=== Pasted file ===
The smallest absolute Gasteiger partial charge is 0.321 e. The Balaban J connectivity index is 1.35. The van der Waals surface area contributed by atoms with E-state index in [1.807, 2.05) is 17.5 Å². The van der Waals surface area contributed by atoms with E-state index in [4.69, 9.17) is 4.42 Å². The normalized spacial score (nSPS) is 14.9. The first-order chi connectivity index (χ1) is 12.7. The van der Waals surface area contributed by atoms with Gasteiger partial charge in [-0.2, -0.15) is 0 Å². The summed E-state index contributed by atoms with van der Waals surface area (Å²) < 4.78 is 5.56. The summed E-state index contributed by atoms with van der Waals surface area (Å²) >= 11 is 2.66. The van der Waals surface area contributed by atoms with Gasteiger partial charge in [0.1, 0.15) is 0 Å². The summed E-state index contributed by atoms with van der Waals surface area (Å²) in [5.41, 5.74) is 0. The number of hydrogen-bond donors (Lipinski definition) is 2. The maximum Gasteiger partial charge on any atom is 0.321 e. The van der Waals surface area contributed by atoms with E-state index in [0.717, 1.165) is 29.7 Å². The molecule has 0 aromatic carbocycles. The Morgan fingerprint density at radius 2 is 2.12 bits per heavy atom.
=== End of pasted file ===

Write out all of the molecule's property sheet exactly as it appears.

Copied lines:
The smallest absolute Gasteiger partial charge is 0.321 e. The Balaban J connectivity index is 1.35. The van der Waals surface area contributed by atoms with E-state index in [1.807, 2.05) is 17.5 Å². The van der Waals surface area contributed by atoms with E-state index in [4.69, 9.17) is 4.42 Å². The normalized spacial score (nSPS) is 14.9. The first-order chi connectivity index (χ1) is 12.7. The van der Waals surface area contributed by atoms with Gasteiger partial charge in [-0.2, -0.15) is 0 Å². The summed E-state index contributed by atoms with van der Waals surface area (Å²) < 4.78 is 5.56. The summed E-state index contributed by atoms with van der Waals surface area (Å²) >= 11 is 2.66. The van der Waals surface area contributed by atoms with Gasteiger partial charge in [0.1, 0.15) is 0 Å². The summed E-state index contributed by atoms with van der Waals surface area (Å²) in [5.41, 5.74) is 0. The number of hydrogen-bond donors (Lipinski definition) is 2. The maximum Gasteiger partial charge on any atom is 0.321 e. The van der Waals surface area contributed by atoms with E-state index in [0.717, 1.165) is 29.7 Å². The molecule has 0 aromatic carbocycles. The Morgan fingerprint density at radius 2 is 2.12 bits per heavy atom.